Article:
By Mark Saldana
Rating: 3 (Out of 4 Stars)
After two failed previous attempts at a live-action movie franchise for G.I. Joe, Paramount and Hasbro have decided to reboot this IP with a new series beginning with an origin story for, what is perhaps, G.I. Joe‘s most beloved character. Though normally portrayed as totally hidden behind a helmet/mask and completely silent, the Snake Eyes character gets treated to an origin film that shows who the character is before he dons his iconic uniform. And the creative minds behind this movie actually succeed in delivering a movie that works mostly well as a revealing portrait of the ultimately silent masked man with a mysterious background.
Henry Golding stars Snake Eyes, a man struggling with his troublesome past as an orphan who eventually joins the Yakuza as a very low-level employee determined and desperate to avenge his father’s murder. Because he is not exactly happy working for such a nepharious and disreputable crime organization, it doesn’t take much for Snake to “jump ship” and assist another member of the organization, Thomas Arashikage (Andrew Koji), when the Yakuza turns on him.
As it turns out, Tom is a member of a skilled ninja clan and is the eventual heir to Arashikage clan’s leadership. In exchange for Snake’s help, Tom recruits him and encourages him to train as the family’s newest ninja. As the training is rather arduous and intense, Snake Eyes is forced to come to terms with his desire for revenge which often conflicts with the traditional ideals that the Arashikage family have clinged to dearly for so long.
Now at this point, one might ask what all of this has to do with G.I.joe and COBRA, but I honestly do not wish to reveal too much in my synopsis. Just trust me, though, everything in the film’s story and plot makes sense and works well in building a world where ninjas, Yakuza, Joes, and COBRA all co-exist. Though the writing doesn’t exactly offer audiences material that is all that original or fresh, it at least does a solid job of developing the characters for their eventual roles in the G.I. Joe universe.
The main problems in the movie have little to do with the writing, but have much to do with direction, editing and some of the fight choreography. Though the film has some intense and entertaining action sequences, the direction by Robert Schwentke and the cinematography by Bojan Bazelli is so sloppily handled that audiences cannot appreciate much of it. The film utilizes an already archaic, shaky hand-held cinematography which often makes much of the fight choreography indecipherable. This definitely takes away from the intended intensity of the action sequences.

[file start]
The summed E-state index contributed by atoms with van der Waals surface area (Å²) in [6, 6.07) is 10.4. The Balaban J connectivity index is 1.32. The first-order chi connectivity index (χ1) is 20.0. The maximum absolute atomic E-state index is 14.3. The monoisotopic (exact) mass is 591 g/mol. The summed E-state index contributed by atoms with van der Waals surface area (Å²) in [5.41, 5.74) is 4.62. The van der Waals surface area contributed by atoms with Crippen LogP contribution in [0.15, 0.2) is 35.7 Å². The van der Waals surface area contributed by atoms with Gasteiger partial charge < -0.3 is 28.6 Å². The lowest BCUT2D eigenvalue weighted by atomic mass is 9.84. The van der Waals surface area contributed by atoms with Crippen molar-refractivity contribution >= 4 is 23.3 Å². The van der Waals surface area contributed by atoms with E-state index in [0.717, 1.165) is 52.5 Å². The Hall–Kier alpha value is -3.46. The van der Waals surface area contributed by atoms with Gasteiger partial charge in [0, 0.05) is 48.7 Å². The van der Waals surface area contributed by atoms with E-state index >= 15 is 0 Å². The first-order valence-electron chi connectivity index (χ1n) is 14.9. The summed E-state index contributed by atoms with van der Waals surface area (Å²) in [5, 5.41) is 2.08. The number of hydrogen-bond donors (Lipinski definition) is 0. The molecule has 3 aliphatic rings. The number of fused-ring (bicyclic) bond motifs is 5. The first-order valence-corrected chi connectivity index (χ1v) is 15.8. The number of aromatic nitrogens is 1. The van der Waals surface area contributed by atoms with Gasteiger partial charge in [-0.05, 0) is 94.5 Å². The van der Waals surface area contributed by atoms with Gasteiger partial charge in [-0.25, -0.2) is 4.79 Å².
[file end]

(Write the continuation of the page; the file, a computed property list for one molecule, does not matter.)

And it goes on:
Regardless of these problems, I still enjoyed the movie overall and feel that it is a step in the right direction for rebooting this franchise. The writing, development, and acting by Golding, which flesh out the lead character, work wonderfully here. Golding certainly has a great screen presence and natural charisma which makes Snake Eyes a much more accessible and relatable character. As Snake’s brother-in-arms Tom, Andrew Koji performs mostly well, but also shows some limitations when it comes to the more dramatic scenes.Snake Eyes also features some decent turns by Ursula Corbero, Samara Weaving, the legendary Iko Uwais, Haruka Abe, Takehiro Hira, and Peter Mensah.
Now, I am not sure what the franchise producers have planned for future installments, but I do hope that they decide to make some changes when it comes to the direction, cinematography, and editing. I feel that the next movie will be another Snake Eyes entry, as there are still some loose strings with which to contend. I feel that would be best before diving right into a full-on G.I. Joe vs. COBRA film. The producers should definitely pay attention to all of the ground work performed by Marvel Studios, because rushing into anything bigger would be done too hastily. Despite this first movie’s weaknesses, at least some solid foundations have been lain.